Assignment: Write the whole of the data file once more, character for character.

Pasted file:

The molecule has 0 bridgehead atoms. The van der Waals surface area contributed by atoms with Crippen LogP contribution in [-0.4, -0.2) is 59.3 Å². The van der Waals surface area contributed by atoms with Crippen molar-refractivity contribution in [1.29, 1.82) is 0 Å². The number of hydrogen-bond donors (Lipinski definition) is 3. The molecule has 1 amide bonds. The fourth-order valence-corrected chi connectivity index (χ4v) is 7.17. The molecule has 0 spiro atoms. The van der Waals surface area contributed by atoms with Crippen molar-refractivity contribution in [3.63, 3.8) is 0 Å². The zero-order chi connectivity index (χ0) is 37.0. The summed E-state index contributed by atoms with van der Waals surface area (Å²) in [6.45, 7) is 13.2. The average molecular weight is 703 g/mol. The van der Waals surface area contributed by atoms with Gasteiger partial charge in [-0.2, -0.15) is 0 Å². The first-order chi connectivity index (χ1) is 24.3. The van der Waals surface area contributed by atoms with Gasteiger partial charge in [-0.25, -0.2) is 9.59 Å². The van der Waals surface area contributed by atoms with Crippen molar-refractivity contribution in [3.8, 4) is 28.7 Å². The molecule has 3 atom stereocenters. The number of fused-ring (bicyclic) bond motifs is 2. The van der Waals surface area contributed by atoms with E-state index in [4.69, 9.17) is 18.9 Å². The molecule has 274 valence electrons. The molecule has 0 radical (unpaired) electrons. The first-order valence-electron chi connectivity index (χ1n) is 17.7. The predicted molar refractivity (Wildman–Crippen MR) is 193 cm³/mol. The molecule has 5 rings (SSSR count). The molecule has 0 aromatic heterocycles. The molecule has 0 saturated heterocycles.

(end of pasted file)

The molecule has 0 bridgehead atoms. The van der Waals surface area contributed by atoms with Crippen LogP contribution in [-0.4, -0.2) is 59.3 Å². The van der Waals surface area contributed by atoms with Crippen molar-refractivity contribution in [1.29, 1.82) is 0 Å². The number of hydrogen-bond donors (Lipinski definition) is 3. The molecule has 1 amide bonds. The fourth-order valence-corrected chi connectivity index (χ4v) is 7.17. The molecule has 0 spiro atoms. The van der Waals surface area contributed by atoms with Crippen molar-refractivity contribution in [3.63, 3.8) is 0 Å². The zero-order chi connectivity index (χ0) is 37.0. The summed E-state index contributed by atoms with van der Waals surface area (Å²) in [6.45, 7) is 13.2. The average molecular weight is 703 g/mol. The van der Waals surface area contributed by atoms with Gasteiger partial charge in [-0.2, -0.15) is 0 Å². The first-order chi connectivity index (χ1) is 24.3. The van der Waals surface area contributed by atoms with Gasteiger partial charge in [-0.25, -0.2) is 9.59 Å². The van der Waals surface area contributed by atoms with Crippen molar-refractivity contribution in [3.8, 4) is 28.7 Å². The molecule has 3 atom stereocenters. The number of fused-ring (bicyclic) bond motifs is 2. The van der Waals surface area contributed by atoms with E-state index in [4.69, 9.17) is 18.9 Å². The molecule has 274 valence electrons. The molecule has 0 radical (unpaired) electrons. The first-order valence-electron chi connectivity index (χ1n) is 17.7. The predicted molar refractivity (Wildman–Crippen MR) is 193 cm³/mol. The molecule has 5 rings (SSSR count). The molecule has 0 aromatic heterocycles. The molecule has 0 saturated heterocycles.